When Alex Flood raises his baton to conduct Dvorak’s Requiem in St Albans Cathedral on Saturday October 31st (7.30pm) it will be 125 years to the day since the great Czech composer completed the orchestration of one of his least-familiar masterpieces.
Premiered a year later in Birmingham, the work displayed the combination of drama, tender lyricism and memorable tunes that are a hallmark of Dvorak’s most celebrated music. Yet after immediate success with English and continental audiences, performances of his setting of the mass for the dead became relatively rare. By choosing the Requiem for it’s biennial concert, St Albans St Cecilia Festival Society hope to win it new friends.
Alex Flood, regular conductor of Radlett Choral Society, will be performing the work with fellow singers from Harpenden’s Hardynge Choir and the St Albans Chamber Choir accompanied by the St Albans Symphony Orchestra. He said “Anyone who knows Dvorak’s famous compositions like the New World Symphony and the ‘Cello Concerto, can be sure of hearing music that is heartfelt and approachable, but also written with consummate skill. Like me, they may wonder why so impressive a work is not better known.”
The Requiem starts with a powerful depiction of the terror and fury of the Last Judgement, leading to a second part where the emphasis is on consolation for the bereaved, peace, and the tranquil joy of eternal light. Combining a sensitive and passionate response to the ancient words of the Requiem Mass with Dvořák’s command of symphonic development, it provides a powerful and moving musical narrative
The four featured soloists all have opportunities to shine, but their contributions are integrated with those of the choir and orchestra in a revolutionary way for the late nineteenth century Among the award-winning performers brought together for the St Cecilia concert, soprano Geraldine McGreevy has appeared in leading opera roles in London, Cardiff, Berlin, Frankfurt and Paris, as well as acclaimed concert and recital performances. Clare McCaldin, mezzo-soprano, has combined performances at the Royal Opera House and the Salzburg Easter Festival, with solo appearances in oratorios, recordings and her own solo touring company.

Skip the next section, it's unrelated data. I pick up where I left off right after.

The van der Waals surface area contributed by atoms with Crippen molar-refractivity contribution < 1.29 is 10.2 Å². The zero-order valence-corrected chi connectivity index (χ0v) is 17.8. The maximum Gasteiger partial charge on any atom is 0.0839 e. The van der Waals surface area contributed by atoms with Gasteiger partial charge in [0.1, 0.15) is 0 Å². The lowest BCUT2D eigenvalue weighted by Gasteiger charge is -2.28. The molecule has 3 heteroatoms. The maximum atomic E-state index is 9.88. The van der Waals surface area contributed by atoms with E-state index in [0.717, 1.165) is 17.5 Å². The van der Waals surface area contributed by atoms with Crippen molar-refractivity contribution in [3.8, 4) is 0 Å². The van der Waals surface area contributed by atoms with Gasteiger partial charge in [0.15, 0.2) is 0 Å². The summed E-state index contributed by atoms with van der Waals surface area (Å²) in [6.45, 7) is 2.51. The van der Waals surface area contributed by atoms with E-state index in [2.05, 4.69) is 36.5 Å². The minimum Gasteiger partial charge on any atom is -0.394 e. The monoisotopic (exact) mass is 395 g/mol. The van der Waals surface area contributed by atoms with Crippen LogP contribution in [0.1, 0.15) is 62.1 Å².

Tenor, Mark Wilde has sung with orchestras around the world, as well as appearing in many of the UK’s major concert halls, opera venues and festivals. Jeremy White, the St Albans-based bass is a favourite with local audiences who performs regularly with the Royal Opera and other internationally renowned companies, and has made numerous recordings.
Charitable fund-raising is an important part of the St Cecilia Festival and there will be a retiring collection after the concert in aid of both Rennie Grove and Keech Hospice Care.
Tickets, price £25, £20, £15 and £10, are available from the Cathedral box office online (www.stalbanscathedral.org/whatson/music) or by telephone (01727 890290).